The Global Appeal of the Shetland Knit
The Shetland sheep is a handsome creature, with a squat build and an amiable personality. A sheep that, so says the Livestock Conservancy anyway, is “calm and charming in disposition, docile and intelligent.” Along with being the kind of sheep that you might want to have a pint with, the Shetland also produces some of the best and most distinctive wool around. A long, soft and strong fibre that is, typically, plucked instead of shorn and has put this hardy sheep’s namesake home — the rocky and weather-beaten archipelago that juts unforgivingly out towards the maw of the North Atlantic, the outer, outer reaches of Great Britain, on the map.
Today, the Shetland jumper is indelibly dyed into the fabric of the islands and menswear in general, with knitting, craft and the export of wool still making up a significant part of life on remotest Scotland — art and enterprise. Since the heady days of viking occupation, local artisanship and chilly trade routes it has been adopted by country gentlemen hunting for grouse in the highlands; preppy boys in penny loafers and pleated chinos on the leafy campuses of Yale and has become Big in Japan — splashed across the pages of the hyper-influential 60s photographic prep style bible Take Ivy; the Tokyo men's fashion monthly, Popeye. As well as approximately two million online moodboards. It's worn in Paris with Paraboot loafers and in London under tweed jackets and Polo coats. Some aspects of Ivy style ebb and they also flow, but the Shetland is steadfast. There aren’t many things that Mick Jagger, William Eggleston and Scottish fishermen out vying for herring in deep and moody coastal waters can all wear and look great in.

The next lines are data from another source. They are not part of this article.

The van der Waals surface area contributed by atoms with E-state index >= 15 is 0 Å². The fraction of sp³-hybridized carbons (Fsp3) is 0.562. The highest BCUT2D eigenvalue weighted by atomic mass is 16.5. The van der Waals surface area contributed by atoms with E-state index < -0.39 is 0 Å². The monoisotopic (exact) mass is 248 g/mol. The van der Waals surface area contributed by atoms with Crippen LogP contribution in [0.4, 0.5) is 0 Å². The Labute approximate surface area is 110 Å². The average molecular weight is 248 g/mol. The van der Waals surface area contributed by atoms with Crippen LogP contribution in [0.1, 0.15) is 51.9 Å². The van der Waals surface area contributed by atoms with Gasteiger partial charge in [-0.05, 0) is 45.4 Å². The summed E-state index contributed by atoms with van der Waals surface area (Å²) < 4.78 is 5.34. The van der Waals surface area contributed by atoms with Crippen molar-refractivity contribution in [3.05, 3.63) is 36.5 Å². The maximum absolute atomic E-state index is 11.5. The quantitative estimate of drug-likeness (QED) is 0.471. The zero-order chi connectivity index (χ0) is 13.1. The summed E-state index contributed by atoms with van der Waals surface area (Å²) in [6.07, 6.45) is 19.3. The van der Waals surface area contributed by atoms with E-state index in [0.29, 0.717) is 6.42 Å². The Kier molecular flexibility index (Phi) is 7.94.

Which brings us conveniently to our latest batch of Shetland knits. We return to the style with a brushed version in a pick and mix range of colours. It is soft while retaining the characteristic texture and gentle coarsness that makes a Shetland special. Made in Scotland (and photographed in sunny Edinburgh) its seamless construction allows for complete comfort and ease of movement, while its slightly raised neckline gives it a subtle, nautical finish. It’s a piece of knitwear that works under a Games blazer, over an oxford shirt and even - on those approximately six days a year when the weather is just right - with a pair of shorts and loafers.
So the next time you find yourself on a craggy and beautiful Scottish archipelago, the Atlantic wind stinging your skin as it whips through the crofts and peatlands; the stony ground crunching beneath your feet, keep an eye out for a squat and good-natured flock of sheep. Give them a wave and say a little thank you, because without them and some enterprising islanders, menswear wouldn't quite be the same.